The tubular reactor with a smoothing jet nozzle provided as An orange-red melt solution which had a molecular weight Mw of 1700 according to GPC measurement was obtained. By adding water, a pale red solid could be precipitated and separated from this melt solution, this consisting of PSI. The average molecular weight was 2700. The polysodium salt obtainable from this melt solution by alkaline hydrolysis had good sequestering and dispersant properties so, for at least some applications, it is not necessary to proceed to further polymerisation in a high viscosity reactor. The analytical results are given in Table 1.

Example 6

In this example, an MPSR provided with a smoothing jet nozzle as a jet mixer and without a connected high viscosity reactor was used. Molten maleic anhydride at 100° C. was mixed with cold 40 wt. % strength aqueous ammonia solution at 7° C. via a smoothing jet nozzle with a 0.35 mm An orange-red melt solution which had a molecular weight Mw of 1700 according to GPC measurement was obtained. By adding water, a pale red solid could be precipitated and separated from this melt solution, this consisting of PSI. cm led from the MPSR to a 50 l stirred tank connected in series, in which 20 kg of water were initially placed. The molten maleic anhydride was introduced to the reaction zone through the smoothing jet nozzle under a pressure of 40 bar with a mass flow of 25.4 kg/h. The aqueous ammonia solution was metered into the reaction zone at 16.5 bar and 11.0 kg/h. The temperature in the reaction zone was 220° to 235° C. Following expansion beyond the orifice the temperature dropped to only about 210° C. due to evaporation of water. The hot mixture was passed to the receiving tank which was maintained at 60° C. and 45 wt. % strength caustic soda solution was added, wherein the pH was held at about 9.5 by a control system. An orange-red aqueous PAA solution was obtained. The isolated solid, the sodium salt of polyaspartic acid, had an average molecular weight Mw of 3000, according to GPC measurement. The product had good sequestering and dispersant properties.

Example 7

The tubular reactor provided with a smoothing jet nozzle as jet mixer was again used without a connected high viscosity reactor. Molten maleic anhydride at 130° C. was mixed with a hot 75 wt. % aqueous urea solution at 90° C. via a smoothing jet nozzle with a 0.35 mm nozzle cross-section and metered into the tubular reactor. After a reaction zone length of 290 cm, an orifice with an internal diameter of 2.1 mm was inserted in the tube to maintain the pressure. A retention tube with a length of 40 cm led to a 50 l stirred tank connected in series, in which 20 kg of water were initially placed. The maleic anhydride melt was introduced to the reaction zone under a pressure of 40 bar with a mass flow of 25.4 kg/h (259 mol/h) through the smoothing jet nozzle. The aqueous urea solution was metered into the reaction zone at 26.5 bar and 20.70 kg/h (259 mol/h). The temperature in the reaction zone was 210° to 225° C. Following expansion beyond the orifice, the temperature dropped to about 200° C. due to evaporation of water. At the same time, excess ammonia and carbon dioxide formed during the reaction were removed. The hot mixture was taken to the receiving tank which was maintained at 60° C. and 45 wt. % strength caustic soda solution was added, wherein the pH was maintained at about 9.5 by a control system. An orange-red aqueous PAA solution was obtained. The isolated solid, the sodium salt of polyaspartic acid, had an average molecular weight Mw of 2950, according to GPC. The product had good sequestering and dispersant properties. The analytical results are given in Table 1.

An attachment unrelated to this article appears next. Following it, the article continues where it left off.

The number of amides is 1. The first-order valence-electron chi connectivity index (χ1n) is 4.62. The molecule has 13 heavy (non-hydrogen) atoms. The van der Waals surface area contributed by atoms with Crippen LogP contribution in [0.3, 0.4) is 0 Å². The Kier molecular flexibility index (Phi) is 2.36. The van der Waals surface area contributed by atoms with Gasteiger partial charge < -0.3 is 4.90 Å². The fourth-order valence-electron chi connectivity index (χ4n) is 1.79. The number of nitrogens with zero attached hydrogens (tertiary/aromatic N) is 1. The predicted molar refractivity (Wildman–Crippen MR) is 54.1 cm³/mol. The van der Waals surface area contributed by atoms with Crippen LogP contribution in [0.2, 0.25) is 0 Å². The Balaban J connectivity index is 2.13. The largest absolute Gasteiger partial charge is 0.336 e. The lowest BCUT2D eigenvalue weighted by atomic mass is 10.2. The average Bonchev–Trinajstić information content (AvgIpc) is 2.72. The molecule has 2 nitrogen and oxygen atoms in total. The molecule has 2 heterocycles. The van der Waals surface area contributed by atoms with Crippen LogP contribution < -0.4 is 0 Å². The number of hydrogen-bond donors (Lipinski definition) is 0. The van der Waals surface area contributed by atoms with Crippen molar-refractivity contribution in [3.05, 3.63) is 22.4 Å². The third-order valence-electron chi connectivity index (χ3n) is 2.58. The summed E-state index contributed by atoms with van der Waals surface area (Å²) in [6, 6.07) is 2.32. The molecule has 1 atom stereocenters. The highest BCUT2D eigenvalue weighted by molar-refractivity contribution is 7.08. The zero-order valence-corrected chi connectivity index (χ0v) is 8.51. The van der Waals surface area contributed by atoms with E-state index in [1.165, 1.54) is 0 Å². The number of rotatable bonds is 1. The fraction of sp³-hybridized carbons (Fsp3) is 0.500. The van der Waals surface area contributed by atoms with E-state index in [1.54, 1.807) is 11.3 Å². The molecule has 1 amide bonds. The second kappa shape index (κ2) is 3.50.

Example 8

4.66 kg (64.8 mol) (25 mol-% with respect to maleic anhydride) of acrylic acid were dissolved as the ammonium salt in 13.8 kg of 40% aqueous ammonia with the addition of an inhibitor (e.g. hydroquinone, 2,5-ditertiarybutylphenol, methylphenol, N-phenyl-β-naphthylamine, etc.). This mixture is used in the reaction instead of the pure ammonia solution. Again the tubular reactor with a smoothing jet nozzle as a jet mixer, without a connected high viscosity reactor, was used. Molten maleic anhydride at 100° C. was mixed with cold acrylic acid-containing mixture at 15° C. via a smoothing jet nozzle with a 0.35 mm nozzle cross-section and metered into the tubular reactor. After a reaction zone length of 290 cm, an orifice with an internal diameter of 2.1 mm was now inserted in the tube. A retention tube with a length of 40 cm led to a 50 l stirred tank connected in series, in which 20 kg of water were initially placed. The maleic anhydride melt was introduced into the reaction zone through the smoothing jet nozzle under a pressure of 40 bar with a mass flow of 25.4 kg/h. The aqueous mixed solution was metered into the reaction zone at 18.5 bar and 18.6 kg/h. The temperature in the reaction zone was 220° to 235° C. Following expansion beyond the orifice, the temperature dropped to about 200° C. due to evaporation of water. The hot mixture was placed in a paddle screw, where solidification of the product occurred due to evaporation of the remaining water. An orange-red solid was obtained. Unconverted educts were removed by washing several times with water. After total hydrolysis, β-alanine units were found in the isolated polymer in addition to aspartic acid units. The copolymer has an average molecular weight Mw of 2200 according to GPC.

Example 9